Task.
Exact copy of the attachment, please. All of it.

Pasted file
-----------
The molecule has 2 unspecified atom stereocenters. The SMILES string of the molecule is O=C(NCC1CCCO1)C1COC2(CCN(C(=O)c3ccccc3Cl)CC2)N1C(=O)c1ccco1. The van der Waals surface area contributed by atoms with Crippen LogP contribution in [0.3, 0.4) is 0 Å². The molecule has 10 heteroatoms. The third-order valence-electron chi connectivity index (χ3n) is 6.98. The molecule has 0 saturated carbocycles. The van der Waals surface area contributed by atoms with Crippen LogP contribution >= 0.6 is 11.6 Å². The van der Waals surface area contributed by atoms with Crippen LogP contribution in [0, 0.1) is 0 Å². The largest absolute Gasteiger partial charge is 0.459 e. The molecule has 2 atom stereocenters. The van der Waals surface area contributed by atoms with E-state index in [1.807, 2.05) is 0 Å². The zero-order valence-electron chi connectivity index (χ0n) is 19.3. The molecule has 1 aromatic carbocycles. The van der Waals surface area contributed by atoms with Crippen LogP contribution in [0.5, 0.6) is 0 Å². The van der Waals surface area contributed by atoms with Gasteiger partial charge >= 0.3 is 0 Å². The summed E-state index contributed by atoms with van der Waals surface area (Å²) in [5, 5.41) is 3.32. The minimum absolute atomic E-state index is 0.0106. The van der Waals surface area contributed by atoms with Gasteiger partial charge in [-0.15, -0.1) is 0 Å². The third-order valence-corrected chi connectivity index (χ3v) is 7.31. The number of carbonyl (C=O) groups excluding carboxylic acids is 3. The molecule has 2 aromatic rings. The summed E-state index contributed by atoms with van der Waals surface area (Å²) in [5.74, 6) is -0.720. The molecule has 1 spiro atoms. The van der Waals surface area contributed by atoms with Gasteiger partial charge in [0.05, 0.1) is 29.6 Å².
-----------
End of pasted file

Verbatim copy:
The molecule has 2 unspecified atom stereocenters. The SMILES string of the molecule is O=C(NCC1CCCO1)C1COC2(CCN(C(=O)c3ccccc3Cl)CC2)N1C(=O)c1ccco1. The van der Waals surface area contributed by atoms with Crippen LogP contribution in [0.3, 0.4) is 0 Å². The molecule has 10 heteroatoms. The third-order valence-electron chi connectivity index (χ3n) is 6.98. The molecule has 0 saturated carbocycles. The van der Waals surface area contributed by atoms with Crippen LogP contribution >= 0.6 is 11.6 Å². The van der Waals surface area contributed by atoms with Crippen LogP contribution in [0, 0.1) is 0 Å². The largest absolute Gasteiger partial charge is 0.459 e. The molecule has 2 atom stereocenters. The van der Waals surface area contributed by atoms with E-state index in [1.807, 2.05) is 0 Å². The zero-order valence-electron chi connectivity index (χ0n) is 19.3. The molecule has 1 aromatic carbocycles. The van der Waals surface area contributed by atoms with Crippen LogP contribution in [0.5, 0.6) is 0 Å². The van der Waals surface area contributed by atoms with Gasteiger partial charge >= 0.3 is 0 Å². The summed E-state index contributed by atoms with van der Waals surface area (Å²) in [5, 5.41) is 3.32. The minimum absolute atomic E-state index is 0.0106. The van der Waals surface area contributed by atoms with Gasteiger partial charge in [-0.15, -0.1) is 0 Å². The third-order valence-corrected chi connectivity index (χ3v) is 7.31. The number of carbonyl (C=O) groups excluding carboxylic acids is 3. The molecule has 2 aromatic rings. The summed E-state index contributed by atoms with van der Waals surface area (Å²) in [5.74, 6) is -0.720. The molecule has 1 spiro atoms. The van der Waals surface area contributed by atoms with Gasteiger partial charge in [0.05, 0.1) is 29.6 Å².